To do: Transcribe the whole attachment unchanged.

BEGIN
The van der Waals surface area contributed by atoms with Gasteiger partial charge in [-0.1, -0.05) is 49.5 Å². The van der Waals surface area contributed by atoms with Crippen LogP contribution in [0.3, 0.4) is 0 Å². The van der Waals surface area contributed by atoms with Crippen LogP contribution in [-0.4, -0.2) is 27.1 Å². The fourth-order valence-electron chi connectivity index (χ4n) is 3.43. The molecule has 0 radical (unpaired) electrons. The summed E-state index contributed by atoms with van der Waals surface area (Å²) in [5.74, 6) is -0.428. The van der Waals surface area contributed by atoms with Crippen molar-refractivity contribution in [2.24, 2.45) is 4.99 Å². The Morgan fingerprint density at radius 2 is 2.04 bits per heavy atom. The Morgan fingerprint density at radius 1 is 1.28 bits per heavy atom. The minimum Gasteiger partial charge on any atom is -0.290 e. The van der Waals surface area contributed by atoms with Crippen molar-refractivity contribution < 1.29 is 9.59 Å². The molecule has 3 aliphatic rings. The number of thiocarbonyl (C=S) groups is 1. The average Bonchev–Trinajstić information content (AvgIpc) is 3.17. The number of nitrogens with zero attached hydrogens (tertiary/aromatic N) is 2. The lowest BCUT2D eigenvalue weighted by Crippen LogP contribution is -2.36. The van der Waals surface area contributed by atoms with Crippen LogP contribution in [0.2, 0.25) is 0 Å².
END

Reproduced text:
The van der Waals surface area contributed by atoms with Gasteiger partial charge in [-0.1, -0.05) is 49.5 Å². The van der Waals surface area contributed by atoms with Crippen LogP contribution in [0.3, 0.4) is 0 Å². The van der Waals surface area contributed by atoms with Crippen LogP contribution in [-0.4, -0.2) is 27.1 Å². The fourth-order valence-electron chi connectivity index (χ4n) is 3.43. The molecule has 0 radical (unpaired) electrons. The summed E-state index contributed by atoms with van der Waals surface area (Å²) in [5.74, 6) is -0.428. The van der Waals surface area contributed by atoms with Crippen molar-refractivity contribution in [2.24, 2.45) is 4.99 Å². The Morgan fingerprint density at radius 2 is 2.04 bits per heavy atom. The Morgan fingerprint density at radius 1 is 1.28 bits per heavy atom. The minimum Gasteiger partial charge on any atom is -0.290 e. The van der Waals surface area contributed by atoms with Crippen molar-refractivity contribution < 1.29 is 9.59 Å². The molecule has 3 aliphatic rings. The number of thiocarbonyl (C=S) groups is 1. The average Bonchev–Trinajstić information content (AvgIpc) is 3.17. The number of nitrogens with zero attached hydrogens (tertiary/aromatic N) is 2. The lowest BCUT2D eigenvalue weighted by Crippen LogP contribution is -2.36. The van der Waals surface area contributed by atoms with Crippen LogP contribution in [0.2, 0.25) is 0 Å².